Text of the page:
The Cessna Aircraft Company is looking to make small planes a little cheaper to fuel and greener to fly with its new Cessna Turbo 182 NXT. Unveiled on Monday, July 23, at the 2012 Airventure airshow in Oshkosh, Wisconsin, the aircraft is a single-engine prop plane that is the first to burn Jet A aviation fuel. This change makes the plane cheaper to fuel, get better mileage and performance, as well as operate more environmentally friendly.
Small prop planes like Cessna's burn what’s known as “Avgas," (short for aviation gasoline), which is similar to regular gasoline, but contains tetraethyl lead (TEL), a toxic substance used to enhance combustion stability. It’s been used for decades, but it is a bit like the two-stroke gasoline of the skies when it comes to efficiency and the environment.
Until now, that’s been the only option for single-engine piston aircraft, but Cessna’s achievement is to build the first plane of its type that uses a Safran-made 230 horsepower SMA diesel engine that burns Jet A aviation fuel. That is, as the name implies, the fuel that jet aircraft burn.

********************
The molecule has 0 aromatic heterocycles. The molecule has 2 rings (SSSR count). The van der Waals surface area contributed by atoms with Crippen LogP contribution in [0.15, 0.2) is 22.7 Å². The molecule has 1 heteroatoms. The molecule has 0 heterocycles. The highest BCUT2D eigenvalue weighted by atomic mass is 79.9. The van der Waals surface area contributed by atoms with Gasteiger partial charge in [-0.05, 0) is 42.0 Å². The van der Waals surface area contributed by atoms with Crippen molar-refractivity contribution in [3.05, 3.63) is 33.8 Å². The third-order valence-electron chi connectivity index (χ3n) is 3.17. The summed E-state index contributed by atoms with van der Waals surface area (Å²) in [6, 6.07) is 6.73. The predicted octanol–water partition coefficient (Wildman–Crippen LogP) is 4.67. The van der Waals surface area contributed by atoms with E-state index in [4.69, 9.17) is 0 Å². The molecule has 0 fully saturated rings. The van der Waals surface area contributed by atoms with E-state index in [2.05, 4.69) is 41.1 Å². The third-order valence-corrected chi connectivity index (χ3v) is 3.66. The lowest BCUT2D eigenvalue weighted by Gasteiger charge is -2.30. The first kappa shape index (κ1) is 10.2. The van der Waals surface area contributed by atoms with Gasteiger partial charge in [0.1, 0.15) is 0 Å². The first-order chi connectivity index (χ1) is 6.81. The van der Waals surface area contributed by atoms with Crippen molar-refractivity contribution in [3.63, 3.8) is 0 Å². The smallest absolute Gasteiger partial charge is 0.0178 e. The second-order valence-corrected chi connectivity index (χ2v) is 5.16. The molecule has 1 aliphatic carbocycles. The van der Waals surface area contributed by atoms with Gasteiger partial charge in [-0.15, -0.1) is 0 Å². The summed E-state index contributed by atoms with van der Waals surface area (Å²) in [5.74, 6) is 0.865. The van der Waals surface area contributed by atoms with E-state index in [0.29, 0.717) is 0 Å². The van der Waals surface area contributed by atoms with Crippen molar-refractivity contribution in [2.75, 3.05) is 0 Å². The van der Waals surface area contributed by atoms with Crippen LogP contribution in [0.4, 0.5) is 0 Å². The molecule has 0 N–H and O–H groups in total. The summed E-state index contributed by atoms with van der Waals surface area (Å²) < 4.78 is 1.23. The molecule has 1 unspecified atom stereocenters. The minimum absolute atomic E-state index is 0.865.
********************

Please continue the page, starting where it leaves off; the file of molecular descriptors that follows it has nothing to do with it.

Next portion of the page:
The advantage of the switch in fuels is most obviously that Jet A is cheaper than Avgas. It also improves the plane’s performance considerably. The Turbo 182 NXT burns 11 gallons per flight hour, giving its 87 gallon (329 liter) fuel tank a range of 1,025 nautical miles (1,898 kilometers) at its maximum cruising speed of 155 knots (237 km/h, 178 mph). That works out to 30 percent to 40 percent less fuel burned than Avgas engines of the same class.
Based on the Cessna Model 182 Skylane, the Turbo 182 NXT has a passenger capacity of four people, can carry 1,000 pounds (454 kg) and reach a maximum height of 20,000 feet (6,096 meters). The propeller runs slower than previous aircraft, so the turbocharger runs quieter, and there are also no lead or carbon monoxide emissions. The aircraft has undergone extensive reliability and flight testing and is expected to go on the market next year with a list price of US$515,000.
See the stories that matter in your inbox every morning